The writer and teacher Gerry Hanberry won the recent Eyre Square Poetry Competition for his poem ‘Crossing Eyre Square’. Mr Hanberry’s poem is printed below.
Crossing Eyre Square
When you see a young couple,
no more than kids really,
crossing Eyre Square with backpacks,
she, a waif, clinging to his lanky arm,
as if he was the one
who knew where they were going,
or that shaggy busker,
younger than your own son,
stringing a banjo on the steps by the fountain,
you cannot help but fix a stony face, almost paternal,
to match that grand hotel, set there like a magistrate,
to scowl on a world no longer battened down.
Midmorning and a shrieking hoard of long-limbed babes
dash by, still abuzz from the nightshift on the town,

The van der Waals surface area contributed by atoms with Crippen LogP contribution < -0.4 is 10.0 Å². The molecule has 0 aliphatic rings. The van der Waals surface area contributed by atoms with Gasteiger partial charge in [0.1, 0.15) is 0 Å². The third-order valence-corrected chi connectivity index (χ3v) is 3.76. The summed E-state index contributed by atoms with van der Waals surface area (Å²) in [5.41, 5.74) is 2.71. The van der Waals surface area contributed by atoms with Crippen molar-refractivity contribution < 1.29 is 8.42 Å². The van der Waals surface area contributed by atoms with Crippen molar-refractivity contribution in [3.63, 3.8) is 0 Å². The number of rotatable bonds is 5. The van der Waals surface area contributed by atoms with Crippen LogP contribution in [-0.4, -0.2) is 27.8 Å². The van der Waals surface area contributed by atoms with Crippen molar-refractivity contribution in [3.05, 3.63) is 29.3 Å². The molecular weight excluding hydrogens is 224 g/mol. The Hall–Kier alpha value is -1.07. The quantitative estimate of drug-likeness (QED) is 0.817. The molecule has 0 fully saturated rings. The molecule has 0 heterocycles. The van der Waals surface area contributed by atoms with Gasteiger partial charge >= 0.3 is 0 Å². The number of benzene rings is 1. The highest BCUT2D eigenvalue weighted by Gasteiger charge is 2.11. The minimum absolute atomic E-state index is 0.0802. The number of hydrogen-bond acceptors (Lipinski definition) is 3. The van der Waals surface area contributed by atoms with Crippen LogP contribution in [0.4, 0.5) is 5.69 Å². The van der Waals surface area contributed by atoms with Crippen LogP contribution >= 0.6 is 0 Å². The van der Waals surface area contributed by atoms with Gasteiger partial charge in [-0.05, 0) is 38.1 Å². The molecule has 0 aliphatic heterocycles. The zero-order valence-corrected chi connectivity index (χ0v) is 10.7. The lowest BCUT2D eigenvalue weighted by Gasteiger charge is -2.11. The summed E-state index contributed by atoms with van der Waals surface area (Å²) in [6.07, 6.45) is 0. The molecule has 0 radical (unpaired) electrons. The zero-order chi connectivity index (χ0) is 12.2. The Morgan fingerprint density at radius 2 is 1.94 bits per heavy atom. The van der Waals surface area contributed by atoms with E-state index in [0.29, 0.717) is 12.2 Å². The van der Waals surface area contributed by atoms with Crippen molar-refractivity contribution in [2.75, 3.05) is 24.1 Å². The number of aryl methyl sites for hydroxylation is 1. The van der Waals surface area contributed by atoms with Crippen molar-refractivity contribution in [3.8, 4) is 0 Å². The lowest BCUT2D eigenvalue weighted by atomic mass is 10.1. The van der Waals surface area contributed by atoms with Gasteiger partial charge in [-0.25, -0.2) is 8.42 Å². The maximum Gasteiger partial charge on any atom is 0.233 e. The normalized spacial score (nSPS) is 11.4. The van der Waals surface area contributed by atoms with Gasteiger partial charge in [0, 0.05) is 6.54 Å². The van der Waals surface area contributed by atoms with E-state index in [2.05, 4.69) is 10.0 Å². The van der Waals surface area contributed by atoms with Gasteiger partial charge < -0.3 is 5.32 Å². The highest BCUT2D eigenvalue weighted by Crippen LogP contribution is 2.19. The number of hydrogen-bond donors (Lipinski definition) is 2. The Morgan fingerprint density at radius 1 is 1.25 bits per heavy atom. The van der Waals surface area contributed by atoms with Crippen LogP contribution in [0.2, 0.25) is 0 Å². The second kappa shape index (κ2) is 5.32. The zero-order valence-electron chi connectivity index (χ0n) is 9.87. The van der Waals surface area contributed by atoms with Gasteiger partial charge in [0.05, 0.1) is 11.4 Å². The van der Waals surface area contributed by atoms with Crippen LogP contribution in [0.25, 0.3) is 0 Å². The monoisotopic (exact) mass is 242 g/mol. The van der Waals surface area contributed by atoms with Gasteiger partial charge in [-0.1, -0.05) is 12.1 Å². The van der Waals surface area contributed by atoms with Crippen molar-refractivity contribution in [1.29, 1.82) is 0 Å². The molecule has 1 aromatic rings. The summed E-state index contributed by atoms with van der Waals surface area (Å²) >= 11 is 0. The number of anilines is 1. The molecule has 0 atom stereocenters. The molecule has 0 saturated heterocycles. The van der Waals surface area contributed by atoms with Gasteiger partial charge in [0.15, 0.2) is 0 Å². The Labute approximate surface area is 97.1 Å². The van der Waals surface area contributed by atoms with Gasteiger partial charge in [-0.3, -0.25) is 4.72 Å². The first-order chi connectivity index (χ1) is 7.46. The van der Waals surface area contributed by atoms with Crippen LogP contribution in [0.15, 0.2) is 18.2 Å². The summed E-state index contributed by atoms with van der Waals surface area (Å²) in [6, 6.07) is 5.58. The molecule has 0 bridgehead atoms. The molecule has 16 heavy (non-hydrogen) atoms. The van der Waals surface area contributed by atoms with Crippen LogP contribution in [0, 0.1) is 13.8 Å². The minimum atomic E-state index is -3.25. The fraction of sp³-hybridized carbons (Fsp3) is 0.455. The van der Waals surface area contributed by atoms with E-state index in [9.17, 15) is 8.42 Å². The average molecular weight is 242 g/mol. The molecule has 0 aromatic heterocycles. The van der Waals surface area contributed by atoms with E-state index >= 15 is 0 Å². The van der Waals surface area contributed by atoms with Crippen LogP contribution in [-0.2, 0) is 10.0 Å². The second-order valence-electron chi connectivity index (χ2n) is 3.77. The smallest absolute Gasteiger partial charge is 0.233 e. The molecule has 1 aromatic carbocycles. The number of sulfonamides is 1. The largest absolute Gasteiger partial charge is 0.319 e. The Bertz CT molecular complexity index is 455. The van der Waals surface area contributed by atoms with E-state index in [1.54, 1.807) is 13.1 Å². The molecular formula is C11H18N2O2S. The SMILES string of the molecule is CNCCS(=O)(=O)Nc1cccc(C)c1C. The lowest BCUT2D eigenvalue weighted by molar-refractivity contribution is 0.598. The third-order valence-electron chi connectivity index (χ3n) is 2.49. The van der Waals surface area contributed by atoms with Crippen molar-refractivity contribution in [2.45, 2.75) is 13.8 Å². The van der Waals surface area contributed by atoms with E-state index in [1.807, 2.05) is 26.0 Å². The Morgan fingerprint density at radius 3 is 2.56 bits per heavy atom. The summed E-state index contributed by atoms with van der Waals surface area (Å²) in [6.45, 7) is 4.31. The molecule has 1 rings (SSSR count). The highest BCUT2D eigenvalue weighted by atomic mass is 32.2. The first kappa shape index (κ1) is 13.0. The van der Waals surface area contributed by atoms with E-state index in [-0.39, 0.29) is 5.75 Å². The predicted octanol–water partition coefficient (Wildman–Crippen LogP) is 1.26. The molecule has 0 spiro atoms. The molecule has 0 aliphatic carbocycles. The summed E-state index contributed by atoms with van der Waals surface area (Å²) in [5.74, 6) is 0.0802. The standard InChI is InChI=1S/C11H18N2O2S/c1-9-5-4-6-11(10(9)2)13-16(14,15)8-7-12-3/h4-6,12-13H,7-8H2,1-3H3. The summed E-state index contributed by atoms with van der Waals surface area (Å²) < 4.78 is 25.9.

dragging hand-luggage towards the station.
Clearly, you mutter, these are the final days,
this dismantled world is hanging by a thread,
just hanging now by a thread…And yet!…
It can’t be that you hanker for those railed-off times,
the servant and the served, the polished pulpit,
the haughty landlord on his limestone plinth?
Surely not, and there was more if you remember –
the chaste fumblings in shadows by a gate,
the guilt-filled weeks, the rantings on eternal fires of hell.
There’s been enough of that.
No! Let the revellers come to sprawl upon the grass,
to kiss in sunlight,
to feast and dance the jigs and reels of love
in wild sean-nos style
and maybe chase some demons from their earthly hells
where they held sway behind high gabled walls
while we passed by, our eyes downcast,
in case we might see smoke